7th February – 29th March 2014
Anna Schwartz Gallery
The Conversion Artist
The apparent starkness and conciseness of Mikala Dwyer’s exhibition ‘Hollowwork’ belies an entangled network of connections. The seemingly non-navigable relationship between mind and body, the common line through the generations of a family, and the possibility of telepathic connection between minds are explored; joining across space and time with the works of Dwyer’s existing oeuvre, and those of her peers and precedents.
The immense orange-red steel form, ‘Hollowwork’, is Dwyer’s re-making of a ring that her mother, Dorothy Dwyer, once fabricated in silver. On such a scale the work also refers to the hard-edged formalist sculpture that was developed by artists of Dorothy Dwyer’s age; artists whose massive metal monuments now sit inconspicuously in the urban landscape of public parks and corporate forecourts. The cultivated rust of its surface is a deadpan reflection of the built environment of Melbourne, whose leading architects – those of the artist’s own generation – have clad the city in this same material, a substance that shows the effects over time of nature on the permeable surface of culture.
Beyond the often masculine statements of mid-century sculpture and contemporary architecture, ‘Hollowwork’ continues a distinctly feminine legacy. Passed from mother to daughter, the shape of the sculpture is awkwardly organic, like a fragment of pelvic bone; it also speaks of time: something ancient, archaic, passed down through ages, telescoping from the past into the future like a set of morphing Russian dolls, never truly empty. For Dwyer, the work is hollow not only in the jeweller’s terms (being fabricated around a void, thus being lighter to wear and consuming a smaller amount of expensive metal than a solid piece) but also ‘hollow’ in the sense that the artist herself has not invented the form, it is empty of her own hand. Of course, this modesty is unnecessary: Dwyer has applied to the ring a characteristic process of transformation and regeneration. This is less an emptying of meaning or idea, than a materialisation of the full scale of the original’s importance. When struck, a hollow object resounds and echoes, amplified.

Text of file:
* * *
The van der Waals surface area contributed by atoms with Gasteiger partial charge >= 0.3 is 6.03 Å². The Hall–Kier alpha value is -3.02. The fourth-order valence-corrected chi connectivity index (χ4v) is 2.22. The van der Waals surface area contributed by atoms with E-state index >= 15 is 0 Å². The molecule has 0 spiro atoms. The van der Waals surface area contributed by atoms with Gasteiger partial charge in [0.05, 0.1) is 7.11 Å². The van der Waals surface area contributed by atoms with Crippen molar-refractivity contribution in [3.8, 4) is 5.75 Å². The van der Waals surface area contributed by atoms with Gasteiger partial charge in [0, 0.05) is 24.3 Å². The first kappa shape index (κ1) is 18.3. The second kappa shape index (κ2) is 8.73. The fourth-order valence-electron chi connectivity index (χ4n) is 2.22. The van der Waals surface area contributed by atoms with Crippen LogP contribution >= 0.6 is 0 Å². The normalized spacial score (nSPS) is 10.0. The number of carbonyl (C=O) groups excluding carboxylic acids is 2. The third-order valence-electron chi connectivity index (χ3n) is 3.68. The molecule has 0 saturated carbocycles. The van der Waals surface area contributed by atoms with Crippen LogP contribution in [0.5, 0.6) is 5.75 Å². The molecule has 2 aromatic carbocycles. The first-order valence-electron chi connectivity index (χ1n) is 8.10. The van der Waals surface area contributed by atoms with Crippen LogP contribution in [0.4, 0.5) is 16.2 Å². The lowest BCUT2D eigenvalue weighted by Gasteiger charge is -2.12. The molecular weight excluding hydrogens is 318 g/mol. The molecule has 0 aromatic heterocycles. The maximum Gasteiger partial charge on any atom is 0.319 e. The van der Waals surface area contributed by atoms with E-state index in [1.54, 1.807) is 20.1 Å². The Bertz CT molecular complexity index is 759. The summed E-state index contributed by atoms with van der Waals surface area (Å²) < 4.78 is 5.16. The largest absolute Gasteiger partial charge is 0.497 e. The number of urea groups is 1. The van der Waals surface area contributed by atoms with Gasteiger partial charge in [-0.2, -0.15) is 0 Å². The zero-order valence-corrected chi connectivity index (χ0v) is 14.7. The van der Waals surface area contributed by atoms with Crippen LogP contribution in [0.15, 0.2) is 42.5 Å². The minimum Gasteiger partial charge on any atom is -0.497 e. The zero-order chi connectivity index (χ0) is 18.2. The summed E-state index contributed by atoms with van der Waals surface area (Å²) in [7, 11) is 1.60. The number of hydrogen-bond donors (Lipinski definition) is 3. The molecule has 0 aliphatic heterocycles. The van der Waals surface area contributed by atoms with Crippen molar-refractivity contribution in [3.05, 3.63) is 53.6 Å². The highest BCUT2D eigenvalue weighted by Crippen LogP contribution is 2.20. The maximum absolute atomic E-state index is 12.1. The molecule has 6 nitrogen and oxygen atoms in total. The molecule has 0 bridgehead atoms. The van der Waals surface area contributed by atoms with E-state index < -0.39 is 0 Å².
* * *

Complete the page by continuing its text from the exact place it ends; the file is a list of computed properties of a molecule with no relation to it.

Dwyer’s The weight of shape balances between ceiling and floor, hovering in and around the viewer’s field of vision. If ‘Hollowwork’ is the materialisation of a certain relationship, The weight of shape is a physical demonstration of thought patterns: at once geometric and organic; synthetic and natural; opaque and translucent; slick and porous; flat and voluptuous; at some moments static and then unexpectedly and uncontrollably mobile. A kind of corporeal daydream about the interior of the mind, The weight of shape provides an opportunity for the distinct departments of thinking to be negotiated physically, and perhaps rearranged. A mass of associations, the swinging objects are, again, fragments from the fertile zone of consciousness.
A collaboration between Dwyer and Matthys Gerber, the painted diptych Stepa Nova echoes Dwyer’s previous murals, such as the massive Spell for Corner in Dwyer’s exhibition ‘Goldene Bend’er’ at ACCA in 2013. Guided by a mutually-agreed set of formal and practice rules, the artists together set out a hard-edged abstract design and then, individually, selected exactly six colours, attempting to agree on this element without sharing any verbal or visual information. Trying to work together telepathically, each artist alone painted a panel of the ditych which now exists as the result of this experiment in working together, apart.
The title of the work invokes the Russian painter Vavara Stepanova (1854−1958), whose Constructivist compositions set art to use in service of a wider social good. It also goes some way to describe the process by which the artists arrived at this dually-authored piece, stepping over, transferring, and transgressing normal modes of communication.
A certain telepathy does indeed exist between each of Dwyer’s works, those here and many of those absent. It is as though the arc of these three new works are a section of a much larger iteration of Dwyer’s ongoing ritualistic circles The Additions and Subtractions. As in Avebury, Wiltshire, where the sweeping Neolithic circle of standing stone is simply too great to see as a whole, viewers of Dwyer’s work must experience each work in relation to its immediate neighbours, but read it from an imagined birds-eye view, or from the centre of the broad, empty circle.
The exhibition’s title, ‘Hollowwork’, is also specific to Dwyer’s treatment of the gallery space. Housed between the walls of the gallery and the forms of Dwyer’s scaled-up sculptures, peering through the tube of a corten ring, through loops of copper, to flat circles of acrylic, the viewer finds themselves inside the O, encircled, the negative space within the positive, the ground to the works’ figure. The void of the gallery is full of voids, and full voids at that. Like magic, Dwyer conjures something from nothing.